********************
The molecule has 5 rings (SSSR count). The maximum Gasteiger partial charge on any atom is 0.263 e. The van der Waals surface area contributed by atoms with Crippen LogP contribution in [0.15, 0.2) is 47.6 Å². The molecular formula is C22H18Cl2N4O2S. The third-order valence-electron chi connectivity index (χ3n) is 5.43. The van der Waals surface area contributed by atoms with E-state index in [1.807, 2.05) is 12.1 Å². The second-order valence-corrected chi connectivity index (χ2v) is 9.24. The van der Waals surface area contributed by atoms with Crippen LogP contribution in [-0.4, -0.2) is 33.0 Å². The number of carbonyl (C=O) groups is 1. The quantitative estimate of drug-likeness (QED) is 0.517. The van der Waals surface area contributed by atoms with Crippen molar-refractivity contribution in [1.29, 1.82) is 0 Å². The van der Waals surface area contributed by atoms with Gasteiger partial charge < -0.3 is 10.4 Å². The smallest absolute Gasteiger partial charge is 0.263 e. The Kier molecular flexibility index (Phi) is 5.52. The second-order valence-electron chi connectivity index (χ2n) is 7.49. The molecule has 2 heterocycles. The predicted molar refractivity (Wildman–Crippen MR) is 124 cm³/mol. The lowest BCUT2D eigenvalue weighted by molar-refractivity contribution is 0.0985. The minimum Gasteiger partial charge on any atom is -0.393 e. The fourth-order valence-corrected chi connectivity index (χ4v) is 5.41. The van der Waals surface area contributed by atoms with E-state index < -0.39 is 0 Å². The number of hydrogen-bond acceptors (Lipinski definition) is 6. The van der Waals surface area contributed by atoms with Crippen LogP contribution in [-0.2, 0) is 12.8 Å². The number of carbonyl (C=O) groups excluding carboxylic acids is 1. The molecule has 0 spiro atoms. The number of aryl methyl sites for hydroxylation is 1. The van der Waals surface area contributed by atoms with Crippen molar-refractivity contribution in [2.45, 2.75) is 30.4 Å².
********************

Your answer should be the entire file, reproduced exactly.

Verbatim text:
The molecule has 5 rings (SSSR count). The maximum Gasteiger partial charge on any atom is 0.263 e. The van der Waals surface area contributed by atoms with Crippen LogP contribution in [0.15, 0.2) is 47.6 Å². The molecular formula is C22H18Cl2N4O2S. The third-order valence-electron chi connectivity index (χ3n) is 5.43. The van der Waals surface area contributed by atoms with E-state index in [1.807, 2.05) is 12.1 Å². The second-order valence-corrected chi connectivity index (χ2v) is 9.24. The van der Waals surface area contributed by atoms with Crippen LogP contribution in [-0.4, -0.2) is 33.0 Å². The number of carbonyl (C=O) groups is 1. The quantitative estimate of drug-likeness (QED) is 0.517. The van der Waals surface area contributed by atoms with Crippen molar-refractivity contribution in [1.29, 1.82) is 0 Å². The van der Waals surface area contributed by atoms with Gasteiger partial charge < -0.3 is 10.4 Å². The smallest absolute Gasteiger partial charge is 0.263 e. The Kier molecular flexibility index (Phi) is 5.52. The second-order valence-electron chi connectivity index (χ2n) is 7.49. The molecule has 2 heterocycles. The predicted molar refractivity (Wildman–Crippen MR) is 124 cm³/mol. The lowest BCUT2D eigenvalue weighted by molar-refractivity contribution is 0.0985. The minimum Gasteiger partial charge on any atom is -0.393 e. The fourth-order valence-corrected chi connectivity index (χ4v) is 5.41. The van der Waals surface area contributed by atoms with E-state index < -0.39 is 0 Å². The number of hydrogen-bond acceptors (Lipinski definition) is 6. The van der Waals surface area contributed by atoms with Crippen LogP contribution in [-0.2, 0) is 12.8 Å². The number of carbonyl (C=O) groups excluding carboxylic acids is 1. The molecule has 0 spiro atoms. The number of aryl methyl sites for hydroxylation is 1. The van der Waals surface area contributed by atoms with Crippen molar-refractivity contribution in [2.45, 2.75) is 30.4 Å².